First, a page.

The ghost of sectarian violence appears to be stalking authoritarian but boastfully secular Azerbaijan, with local clashes and the resurgence of jihadism in Iraq and Syria casting a long shadow.
Several Shi’a Muslims, adherents to this Caucasus country’s dominant religion, recently forcibly shaved the beard of a Sunni man from an alleged Wahhabi group in the town of Sabirabad, 170 kilometers southwest of the Azerbaijani capital, Baku. A mobile video of the attack was posted on YouTube on July 4, but promptly removed.
The police launched a probe into the incident and religious officials have condemned it, but, apparently, not fast enough for some people. Local news reports claim that, in an apparent retaliatory attack on July 5, Wahhabi men beat several Shi’a believers in a village on the outskirts of Baku during an iftar, the evening meal at the end of the daily Ramadan fast.
“This is the tragedy of a man, who, after the Soviet period, is not allowed to live his faith and to proselytize,” Ilgar Ibrahimoglu, a prominent religious-rights scholar and imam, commented to SalamNews.org about the beard-shaving incident. “This is the tragedy of an Azerbaijani man who goes from one extreme to another.”
Ibragimoglu blamed the confrontations on the Islamic State of Iraq and Syria (ISIS), a jihadist group that allegedly has recruited many followers in Azerbaijan. “But this gives absolutely no right to anyone to shave the beard of every bearded man who comes along,” he underlined.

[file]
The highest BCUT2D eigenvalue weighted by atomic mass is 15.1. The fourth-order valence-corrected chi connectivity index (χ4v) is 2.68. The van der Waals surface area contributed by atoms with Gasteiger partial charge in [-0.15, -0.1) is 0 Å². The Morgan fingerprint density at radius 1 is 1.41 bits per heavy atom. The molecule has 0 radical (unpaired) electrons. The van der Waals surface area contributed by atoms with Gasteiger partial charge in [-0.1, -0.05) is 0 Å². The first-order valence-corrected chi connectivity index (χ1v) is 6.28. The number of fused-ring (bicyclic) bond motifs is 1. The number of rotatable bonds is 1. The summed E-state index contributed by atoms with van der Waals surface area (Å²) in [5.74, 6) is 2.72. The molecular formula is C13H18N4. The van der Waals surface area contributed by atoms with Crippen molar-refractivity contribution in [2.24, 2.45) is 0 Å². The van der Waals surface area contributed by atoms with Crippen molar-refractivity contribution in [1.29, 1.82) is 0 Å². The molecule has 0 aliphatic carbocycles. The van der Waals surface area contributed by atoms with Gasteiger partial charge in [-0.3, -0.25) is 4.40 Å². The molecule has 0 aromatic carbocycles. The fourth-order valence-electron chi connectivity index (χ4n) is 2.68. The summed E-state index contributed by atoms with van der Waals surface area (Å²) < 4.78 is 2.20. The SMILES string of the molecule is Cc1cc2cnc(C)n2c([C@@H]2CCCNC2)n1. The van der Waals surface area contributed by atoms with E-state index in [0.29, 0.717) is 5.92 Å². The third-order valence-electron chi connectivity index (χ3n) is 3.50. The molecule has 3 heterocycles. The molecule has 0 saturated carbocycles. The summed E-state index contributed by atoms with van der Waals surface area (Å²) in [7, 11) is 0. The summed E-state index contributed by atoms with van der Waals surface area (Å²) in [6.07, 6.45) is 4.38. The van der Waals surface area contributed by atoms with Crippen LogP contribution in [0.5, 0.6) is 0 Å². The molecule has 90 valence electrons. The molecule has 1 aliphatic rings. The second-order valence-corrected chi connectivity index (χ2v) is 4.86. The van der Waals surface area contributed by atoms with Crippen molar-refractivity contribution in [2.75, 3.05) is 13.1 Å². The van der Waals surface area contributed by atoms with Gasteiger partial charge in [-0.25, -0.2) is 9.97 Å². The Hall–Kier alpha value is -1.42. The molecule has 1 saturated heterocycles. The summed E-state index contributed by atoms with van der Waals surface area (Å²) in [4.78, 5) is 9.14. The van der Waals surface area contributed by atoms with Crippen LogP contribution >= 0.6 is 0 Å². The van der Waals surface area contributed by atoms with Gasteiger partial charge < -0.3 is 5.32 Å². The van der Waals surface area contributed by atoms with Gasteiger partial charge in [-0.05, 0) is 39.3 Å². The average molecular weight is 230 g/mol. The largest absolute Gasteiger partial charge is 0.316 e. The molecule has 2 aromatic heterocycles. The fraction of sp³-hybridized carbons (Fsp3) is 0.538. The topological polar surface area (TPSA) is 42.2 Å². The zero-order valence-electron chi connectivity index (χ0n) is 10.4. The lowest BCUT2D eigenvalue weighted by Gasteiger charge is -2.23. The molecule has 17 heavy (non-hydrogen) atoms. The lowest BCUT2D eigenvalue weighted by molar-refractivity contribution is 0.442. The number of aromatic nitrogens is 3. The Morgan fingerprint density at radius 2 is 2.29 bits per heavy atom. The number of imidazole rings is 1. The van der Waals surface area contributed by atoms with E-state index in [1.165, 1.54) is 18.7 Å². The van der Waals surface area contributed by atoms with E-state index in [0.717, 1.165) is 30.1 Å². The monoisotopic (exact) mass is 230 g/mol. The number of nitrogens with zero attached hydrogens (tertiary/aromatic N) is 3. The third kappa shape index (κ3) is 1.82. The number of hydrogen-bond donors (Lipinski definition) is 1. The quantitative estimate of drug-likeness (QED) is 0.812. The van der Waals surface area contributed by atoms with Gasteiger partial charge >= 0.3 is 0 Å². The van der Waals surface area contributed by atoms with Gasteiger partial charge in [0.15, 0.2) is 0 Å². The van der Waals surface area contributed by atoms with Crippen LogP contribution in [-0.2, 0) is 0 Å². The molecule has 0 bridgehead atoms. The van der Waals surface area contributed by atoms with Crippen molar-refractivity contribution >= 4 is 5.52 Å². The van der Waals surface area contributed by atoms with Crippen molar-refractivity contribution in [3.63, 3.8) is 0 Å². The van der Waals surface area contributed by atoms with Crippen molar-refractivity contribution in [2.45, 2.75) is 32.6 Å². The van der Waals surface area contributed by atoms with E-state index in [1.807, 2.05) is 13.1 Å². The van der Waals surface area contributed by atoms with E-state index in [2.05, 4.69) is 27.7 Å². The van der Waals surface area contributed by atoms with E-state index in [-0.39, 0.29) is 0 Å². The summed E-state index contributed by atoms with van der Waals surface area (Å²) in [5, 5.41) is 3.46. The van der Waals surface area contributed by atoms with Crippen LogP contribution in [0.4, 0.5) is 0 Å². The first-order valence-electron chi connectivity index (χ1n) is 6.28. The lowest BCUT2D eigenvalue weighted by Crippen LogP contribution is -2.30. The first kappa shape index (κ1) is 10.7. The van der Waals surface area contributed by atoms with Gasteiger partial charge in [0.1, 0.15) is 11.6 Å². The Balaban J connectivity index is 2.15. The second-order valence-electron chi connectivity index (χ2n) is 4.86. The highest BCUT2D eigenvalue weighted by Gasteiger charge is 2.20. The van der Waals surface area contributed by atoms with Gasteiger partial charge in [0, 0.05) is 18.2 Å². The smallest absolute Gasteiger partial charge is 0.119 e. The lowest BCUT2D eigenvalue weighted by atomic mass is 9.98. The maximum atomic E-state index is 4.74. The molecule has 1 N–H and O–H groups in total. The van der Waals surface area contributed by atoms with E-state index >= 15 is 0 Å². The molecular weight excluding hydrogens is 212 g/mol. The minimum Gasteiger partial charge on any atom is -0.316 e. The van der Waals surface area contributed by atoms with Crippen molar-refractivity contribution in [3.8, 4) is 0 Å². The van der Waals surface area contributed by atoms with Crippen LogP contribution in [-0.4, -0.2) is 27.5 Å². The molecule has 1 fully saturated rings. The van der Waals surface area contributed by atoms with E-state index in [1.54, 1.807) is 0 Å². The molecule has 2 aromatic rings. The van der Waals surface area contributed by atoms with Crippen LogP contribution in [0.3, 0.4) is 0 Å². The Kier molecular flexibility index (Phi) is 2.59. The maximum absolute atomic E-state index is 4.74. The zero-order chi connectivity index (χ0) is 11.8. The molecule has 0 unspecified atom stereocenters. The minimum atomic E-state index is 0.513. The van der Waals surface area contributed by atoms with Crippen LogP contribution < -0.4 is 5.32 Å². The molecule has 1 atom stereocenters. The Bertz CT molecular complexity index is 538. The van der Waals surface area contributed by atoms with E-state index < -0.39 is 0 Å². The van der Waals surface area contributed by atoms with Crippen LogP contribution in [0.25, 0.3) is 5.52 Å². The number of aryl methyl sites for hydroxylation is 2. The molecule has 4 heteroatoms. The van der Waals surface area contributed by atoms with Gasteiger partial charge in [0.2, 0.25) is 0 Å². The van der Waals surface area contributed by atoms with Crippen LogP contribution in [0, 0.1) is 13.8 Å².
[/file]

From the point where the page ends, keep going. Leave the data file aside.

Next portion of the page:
Without getting much into sources, news reports from Azerbaijan have claimed that the self-proclaimed pan-Islamic caliphate of the ISIS has scared up scores of recruits from Azerbaijan, mainly from the industrial city of Sumgayit. The trend has alarmed both government officials and Shi’a leaders, although, as one analyst commented to EurasiaNet.org, the city is not the only source of Syria-bound Azerbaijani jihadists.
Critics hold that the Azerbaijani government’s attempts to rein in any post-Soviet resurgences of Islamic faith, and its record for crackdowns on dissidents, have only encouraged this jihadist trend.
For years, the main threat of radical Islam was believed to emanate from neighboring Iran, but now, with the rise of ISIS, Baku may argue it needs to fight on several fronts.